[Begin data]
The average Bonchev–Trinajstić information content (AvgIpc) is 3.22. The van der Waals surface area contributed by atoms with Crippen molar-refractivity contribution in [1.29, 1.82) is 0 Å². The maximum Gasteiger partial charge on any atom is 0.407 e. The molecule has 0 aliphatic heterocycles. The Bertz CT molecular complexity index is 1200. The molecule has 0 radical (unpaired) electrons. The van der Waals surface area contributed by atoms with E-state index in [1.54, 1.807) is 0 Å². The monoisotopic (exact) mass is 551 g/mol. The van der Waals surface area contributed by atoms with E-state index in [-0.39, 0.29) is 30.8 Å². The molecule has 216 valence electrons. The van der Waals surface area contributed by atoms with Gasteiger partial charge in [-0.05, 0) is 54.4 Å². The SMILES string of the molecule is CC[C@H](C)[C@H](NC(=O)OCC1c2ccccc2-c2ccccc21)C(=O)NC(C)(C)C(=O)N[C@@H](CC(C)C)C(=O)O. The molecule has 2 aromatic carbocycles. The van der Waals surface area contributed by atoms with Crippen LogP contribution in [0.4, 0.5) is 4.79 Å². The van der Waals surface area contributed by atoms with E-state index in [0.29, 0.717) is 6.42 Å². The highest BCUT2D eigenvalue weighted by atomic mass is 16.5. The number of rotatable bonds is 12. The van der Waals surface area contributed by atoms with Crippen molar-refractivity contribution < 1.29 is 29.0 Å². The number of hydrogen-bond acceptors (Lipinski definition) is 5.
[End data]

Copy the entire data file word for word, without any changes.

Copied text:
The average Bonchev–Trinajstić information content (AvgIpc) is 3.22. The van der Waals surface area contributed by atoms with Crippen molar-refractivity contribution in [1.29, 1.82) is 0 Å². The maximum Gasteiger partial charge on any atom is 0.407 e. The molecule has 0 aliphatic heterocycles. The Bertz CT molecular complexity index is 1200. The molecule has 0 radical (unpaired) electrons. The van der Waals surface area contributed by atoms with E-state index in [1.54, 1.807) is 0 Å². The monoisotopic (exact) mass is 551 g/mol. The van der Waals surface area contributed by atoms with E-state index in [-0.39, 0.29) is 30.8 Å². The molecule has 216 valence electrons. The van der Waals surface area contributed by atoms with Gasteiger partial charge in [-0.05, 0) is 54.4 Å². The SMILES string of the molecule is CC[C@H](C)[C@H](NC(=O)OCC1c2ccccc2-c2ccccc21)C(=O)NC(C)(C)C(=O)N[C@@H](CC(C)C)C(=O)O. The molecule has 2 aromatic carbocycles. The van der Waals surface area contributed by atoms with Crippen LogP contribution in [0.4, 0.5) is 4.79 Å². The van der Waals surface area contributed by atoms with E-state index in [0.29, 0.717) is 6.42 Å². The highest BCUT2D eigenvalue weighted by atomic mass is 16.5. The number of rotatable bonds is 12. The van der Waals surface area contributed by atoms with Crippen molar-refractivity contribution < 1.29 is 29.0 Å². The number of hydrogen-bond acceptors (Lipinski definition) is 5.